Poker Money Management
Being able to keep control of the money you play with at the poker table is an essential skill for any winning player.
Good poker money management is what prevents bad luck and horrendous runs of cards from crippling your bankroll and leaving you with peanuts to play with. So if you want to avoid losing all of your bankroll, have a good browse over this article.
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Why is money management important?
Even if you are a top-level player, there is no hiding from the luck factor in poker, so it is important to have a strong enough bankroll to withstand the toughest beatings from lady luck. Therefore we are going to need to play at limits that will allow our bankroll to take a few hits from time to time.
However, playing at ridiculously low stakes in relation to the size of our bankroll is not the answer, as we need to give ourselves a chance of actually winning a decent amount of money from our time spent at the tables.
Good money management in poker is all about safely maximizing the amount of money that we can play for and win from each session.
Poker money management rules.
Poker money management example.
The rules of poker money management above highlight the minimum number of buy ins that you should have to play at each of the available stakes online. So to play at the $2/$4 NL Hold'em games that have a maximum buy in of $400, you should have at least 20 buy ins for this level in your bankroll, which is 20 x 400 = $8,000.
So if we carry on with this idea...
- With $200 you can play at 5c/10c – 20 x $10 buy ins.
- With $500 you can play 10c/20c – 25 x $25 buy ins.
- With $1000 you can play at 25c/50c – 20 x $50 buy ins.
And so on. The same thing applies to money management in Sit and Go tournaments as it does with Texas Hold'em cash games.
Money management explanation.
These guidelines may well appear to be pretty wild at first; asking you to play at lower stakes than you might have expected. However, if you are winning player with a set amount of money to play with, then you should try your best to adhere to these rules.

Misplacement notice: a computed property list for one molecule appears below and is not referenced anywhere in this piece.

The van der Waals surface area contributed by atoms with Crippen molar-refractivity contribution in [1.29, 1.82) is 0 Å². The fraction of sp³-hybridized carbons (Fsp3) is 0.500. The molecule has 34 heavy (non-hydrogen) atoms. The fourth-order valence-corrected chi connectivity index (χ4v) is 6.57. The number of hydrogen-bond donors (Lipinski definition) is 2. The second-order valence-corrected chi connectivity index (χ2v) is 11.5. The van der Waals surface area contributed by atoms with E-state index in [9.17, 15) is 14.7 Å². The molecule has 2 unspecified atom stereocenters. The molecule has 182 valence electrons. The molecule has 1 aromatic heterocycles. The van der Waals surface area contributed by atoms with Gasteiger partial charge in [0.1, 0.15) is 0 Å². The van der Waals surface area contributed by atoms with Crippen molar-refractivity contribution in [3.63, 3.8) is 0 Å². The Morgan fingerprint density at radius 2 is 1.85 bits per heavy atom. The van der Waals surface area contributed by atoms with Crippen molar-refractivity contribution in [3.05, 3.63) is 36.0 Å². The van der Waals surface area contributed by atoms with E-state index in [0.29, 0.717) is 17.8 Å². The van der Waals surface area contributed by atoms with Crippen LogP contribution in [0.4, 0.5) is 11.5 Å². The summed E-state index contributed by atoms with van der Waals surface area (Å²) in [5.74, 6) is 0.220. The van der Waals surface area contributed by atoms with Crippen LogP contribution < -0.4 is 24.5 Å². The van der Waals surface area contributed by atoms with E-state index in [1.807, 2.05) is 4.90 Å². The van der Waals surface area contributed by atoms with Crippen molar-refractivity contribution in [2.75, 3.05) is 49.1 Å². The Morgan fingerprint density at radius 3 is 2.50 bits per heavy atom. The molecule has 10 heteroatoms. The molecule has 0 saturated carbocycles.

It's not uncommon to have runs where you lose 5 or more buy ins playing cash games, which is why 20 buy-ins gives you a big enough cushion to absorb such a hit and battle away with a respectable bankroll amount.
If you are more of a casual player looking to play poker with money that you can very comfortably afford to lose, then these rules are going to be too strict for you (I bet that's a relief). These guidelines have been put forward primarily for players who want to try and build a big bankroll and move up the limits, safely earning more and more money as they go along.
As a casual player, you can pretty much set your own rules if you are not overly concerned about losing your money to a bad run of cards.
Moving up and down limits.
As you win and lose money, you should be prepared to shift up and down limits depending on how many buy ins you have in your bankroll.
Moving limits example.
Lets say that you have $2,500, which gives you 25 buy ins for the $0.5/$1 NL Hold'em game (typical max buy in at this level is $100).
If you manage to play solid poker and take your bankroll up to $4,000, you will then have 20 buy ins for the $1/$2 game. Depending on how comfortable you are with switching up levels, there is no reason why you couldn't leave the 50c/$1 stakes and start playing at the next level. If things go wrong and you end up losing a few buy ins you can always move back down, but with 20 buy ins you are safely bankrolled to play at the higher stakes.
Conversely, if you happen to hit a bad run of cards and you lose 6 or more buy ins, leaving you with 19 buy ins, you should consider moving down to the 25c/50c game until you win enough money to get back up to 20 buy ins for the 50c/$1 game. Personally, I would typically wait until I hit 15 buy-ins remaining before deciding to move down a level to safely recoup losses, but this all depends on how much of a risk you are willing to take.
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Poker money management overview.
If you are not strict with yourself when it comes to money management, then you are going to have trouble keeping on top of your bankroll. You could be the best player in the world, but if you are constantly playing out of your depth, you don't stand a chance of consistently winning money from the game.
Keep your cool, and remember:
- 20 buy ins for cash games.
- 40 buy ins for Sit and Go tournaments.
Best of luck.
There is a useful article covering the same topic as this under bankroll management in the main strategy section.
Go back to the sublime Texas Hold'em guide.
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